The Baader-Meinhof Group--later known as the Red Army Faction (RAF)--was a violent urban guerilla group which terrorized Germany in the 1970s and '80s, killing 47 people, wounding 93, taking 162 hostages, and robbing 35 banks--all in an attempt to bring revolution to the Federal Republic.
Stefan Aust's masterful history of the Group presents the definitive account, capturing a highly complex story both accurately and colorfully. Much new information has surfaced since the mass suicide of the Groups' leaders in the 1980s. Some RAF members have come forward to testify in new investigations and formerly classified Stasi documents have been made public since the fall of the Berlin Wall, all contributing to a fuller picture of the RAF and the events surrounding their demise. Aust presents the complete history of the RAF, from the creation in 1970 to the breakup in 1998, incorporating all of the new information. For instance, there is growing evidence that the German secret service eavesdropped on Baader, Meinhof, and the other RAF members imprisoned in Stammheim and that they knew that the terrorists planned a mass suicide, but did nothing to prevent it. Also, there is new information about the role of the RAF lawyers (among them Otto Schily who later was Minister of the Interior in Gerhard Schröder's cabinet), and the roles of the different RAF members and the rivalry between them. The volume will also contain numerous photos.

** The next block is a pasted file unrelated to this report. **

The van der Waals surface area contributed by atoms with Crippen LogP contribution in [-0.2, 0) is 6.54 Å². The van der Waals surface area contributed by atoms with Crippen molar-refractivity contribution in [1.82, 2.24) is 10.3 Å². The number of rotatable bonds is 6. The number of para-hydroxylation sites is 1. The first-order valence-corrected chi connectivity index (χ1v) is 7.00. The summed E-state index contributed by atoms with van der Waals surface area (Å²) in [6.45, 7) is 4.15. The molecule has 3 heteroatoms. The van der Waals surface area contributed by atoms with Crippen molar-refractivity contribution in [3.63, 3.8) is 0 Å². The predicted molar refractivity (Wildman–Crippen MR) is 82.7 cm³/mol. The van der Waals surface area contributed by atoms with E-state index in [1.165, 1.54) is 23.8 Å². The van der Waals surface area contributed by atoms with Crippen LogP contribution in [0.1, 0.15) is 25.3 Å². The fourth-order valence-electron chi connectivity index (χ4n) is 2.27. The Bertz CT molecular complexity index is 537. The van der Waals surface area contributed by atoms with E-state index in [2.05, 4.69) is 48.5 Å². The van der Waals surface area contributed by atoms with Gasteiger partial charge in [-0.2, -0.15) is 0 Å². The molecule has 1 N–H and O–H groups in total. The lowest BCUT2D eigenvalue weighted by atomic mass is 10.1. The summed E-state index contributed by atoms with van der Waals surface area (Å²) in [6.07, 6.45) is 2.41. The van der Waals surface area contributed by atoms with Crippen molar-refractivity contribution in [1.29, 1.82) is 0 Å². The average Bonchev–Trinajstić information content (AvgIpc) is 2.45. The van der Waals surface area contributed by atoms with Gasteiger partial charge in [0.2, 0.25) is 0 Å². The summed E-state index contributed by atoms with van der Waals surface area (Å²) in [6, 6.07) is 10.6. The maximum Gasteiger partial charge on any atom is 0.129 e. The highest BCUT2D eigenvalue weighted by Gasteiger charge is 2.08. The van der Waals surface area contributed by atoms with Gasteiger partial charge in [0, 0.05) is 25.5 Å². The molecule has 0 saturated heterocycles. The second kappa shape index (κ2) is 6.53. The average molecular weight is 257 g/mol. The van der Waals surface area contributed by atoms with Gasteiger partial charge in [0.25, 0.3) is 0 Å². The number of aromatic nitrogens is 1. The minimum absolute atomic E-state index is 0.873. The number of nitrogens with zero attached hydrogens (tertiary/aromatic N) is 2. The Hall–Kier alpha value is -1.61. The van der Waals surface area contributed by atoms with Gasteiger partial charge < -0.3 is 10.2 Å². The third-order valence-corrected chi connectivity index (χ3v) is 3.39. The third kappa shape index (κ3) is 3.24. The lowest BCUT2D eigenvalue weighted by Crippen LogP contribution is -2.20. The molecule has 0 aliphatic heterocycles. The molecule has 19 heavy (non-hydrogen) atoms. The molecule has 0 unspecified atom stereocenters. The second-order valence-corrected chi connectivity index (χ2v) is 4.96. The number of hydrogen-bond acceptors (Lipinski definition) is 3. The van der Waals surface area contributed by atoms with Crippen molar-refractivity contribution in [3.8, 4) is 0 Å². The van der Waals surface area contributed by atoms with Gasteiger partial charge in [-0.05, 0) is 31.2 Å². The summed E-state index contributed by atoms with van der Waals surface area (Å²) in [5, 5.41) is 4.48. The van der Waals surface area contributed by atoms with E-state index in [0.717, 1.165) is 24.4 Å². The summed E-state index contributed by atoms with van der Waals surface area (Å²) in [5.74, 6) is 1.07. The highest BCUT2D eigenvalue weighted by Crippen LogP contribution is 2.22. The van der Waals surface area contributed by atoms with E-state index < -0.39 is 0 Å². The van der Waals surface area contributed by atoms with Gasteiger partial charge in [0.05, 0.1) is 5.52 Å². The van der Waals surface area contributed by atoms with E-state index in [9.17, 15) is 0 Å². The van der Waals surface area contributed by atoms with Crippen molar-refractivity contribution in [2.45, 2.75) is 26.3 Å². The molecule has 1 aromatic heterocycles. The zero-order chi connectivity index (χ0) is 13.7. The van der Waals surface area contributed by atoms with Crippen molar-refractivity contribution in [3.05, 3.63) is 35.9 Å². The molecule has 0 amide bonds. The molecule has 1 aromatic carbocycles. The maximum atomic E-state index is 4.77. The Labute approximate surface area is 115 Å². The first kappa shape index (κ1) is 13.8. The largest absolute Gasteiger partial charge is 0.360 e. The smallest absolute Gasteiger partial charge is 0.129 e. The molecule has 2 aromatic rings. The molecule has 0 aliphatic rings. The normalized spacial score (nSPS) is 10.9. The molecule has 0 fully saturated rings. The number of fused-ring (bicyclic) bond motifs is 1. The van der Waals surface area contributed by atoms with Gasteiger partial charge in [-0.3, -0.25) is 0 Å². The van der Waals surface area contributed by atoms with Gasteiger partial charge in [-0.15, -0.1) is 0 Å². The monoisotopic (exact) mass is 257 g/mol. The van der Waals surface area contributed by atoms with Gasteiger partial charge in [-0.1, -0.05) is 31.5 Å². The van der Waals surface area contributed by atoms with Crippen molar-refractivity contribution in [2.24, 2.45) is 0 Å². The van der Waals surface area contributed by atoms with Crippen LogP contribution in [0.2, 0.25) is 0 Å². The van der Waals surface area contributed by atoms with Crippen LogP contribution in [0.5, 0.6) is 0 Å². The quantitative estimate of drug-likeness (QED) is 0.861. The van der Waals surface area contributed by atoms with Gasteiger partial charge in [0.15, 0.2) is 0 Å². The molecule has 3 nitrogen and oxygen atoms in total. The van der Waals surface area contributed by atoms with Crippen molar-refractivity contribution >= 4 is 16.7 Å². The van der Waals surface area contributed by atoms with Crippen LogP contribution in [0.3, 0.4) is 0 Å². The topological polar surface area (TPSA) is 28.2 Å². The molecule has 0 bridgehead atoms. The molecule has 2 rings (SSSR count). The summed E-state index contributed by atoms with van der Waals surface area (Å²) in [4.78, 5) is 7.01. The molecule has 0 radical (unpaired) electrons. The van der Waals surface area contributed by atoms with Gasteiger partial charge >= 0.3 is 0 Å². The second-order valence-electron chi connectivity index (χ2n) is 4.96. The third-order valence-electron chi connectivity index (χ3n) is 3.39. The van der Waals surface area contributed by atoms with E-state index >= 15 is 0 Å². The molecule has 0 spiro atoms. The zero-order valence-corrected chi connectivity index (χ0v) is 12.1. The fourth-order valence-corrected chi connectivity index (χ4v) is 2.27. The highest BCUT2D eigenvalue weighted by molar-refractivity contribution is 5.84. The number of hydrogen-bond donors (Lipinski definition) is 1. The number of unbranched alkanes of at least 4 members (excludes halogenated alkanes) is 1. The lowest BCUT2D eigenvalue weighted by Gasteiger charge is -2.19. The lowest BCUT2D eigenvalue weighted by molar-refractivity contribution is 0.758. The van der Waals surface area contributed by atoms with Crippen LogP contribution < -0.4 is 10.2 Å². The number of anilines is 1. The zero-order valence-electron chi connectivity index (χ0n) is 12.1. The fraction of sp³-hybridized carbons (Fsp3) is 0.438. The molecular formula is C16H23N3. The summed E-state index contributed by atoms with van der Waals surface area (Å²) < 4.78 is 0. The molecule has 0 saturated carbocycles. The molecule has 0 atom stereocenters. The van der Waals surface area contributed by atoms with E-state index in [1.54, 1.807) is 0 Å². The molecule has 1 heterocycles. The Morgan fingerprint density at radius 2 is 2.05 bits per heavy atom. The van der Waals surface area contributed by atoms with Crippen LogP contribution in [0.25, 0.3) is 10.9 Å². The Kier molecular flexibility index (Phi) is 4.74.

Terrorism today is never far from most people's thoughts. Baader-Meinhof offers a gripping account of one of the most violent terrorist groups of the late twentieth century, in a compelling look at what they did, why they did it, and how they were brought to justice.
The quintessential radical leftist terrorist group, founded in 1970 and eventually known as the Red Army Faction, Baader-Meinhof was responsible for 34 deaths in Germany over a 30-year period. Aust (former editor in chief, Der Spiegel) first published a book on this group in 1985, with an updated version appearing in 1997. This revised and expanded edition is the first to appear here in English translation. Exhaustively detailing the group's exploits from 1970 until the prison suicides of the leaders in 1977, Aust offers fascinating insights into both the spectacular and the mundane aspects of life in a terrorist cadre. He also offers includes new information obtained from Stasi files released after Germany's reunification. VERDICT The narrative stresses Baader-Meinhof's actions rather than analysis of its ideology, which can only be gleaned from quotes by members interspersed throughout and from Aust's commentary about the political climate in Germany at the time. Still, this fast-paced account allows readers to peer into the minds of actors engaged in committing horrific acts of violence with the goal of advancing a political agendaa timely subject in the age of global terrorism.Theresa Kintz, Wilkes Univ., Wilkes-Barre, PA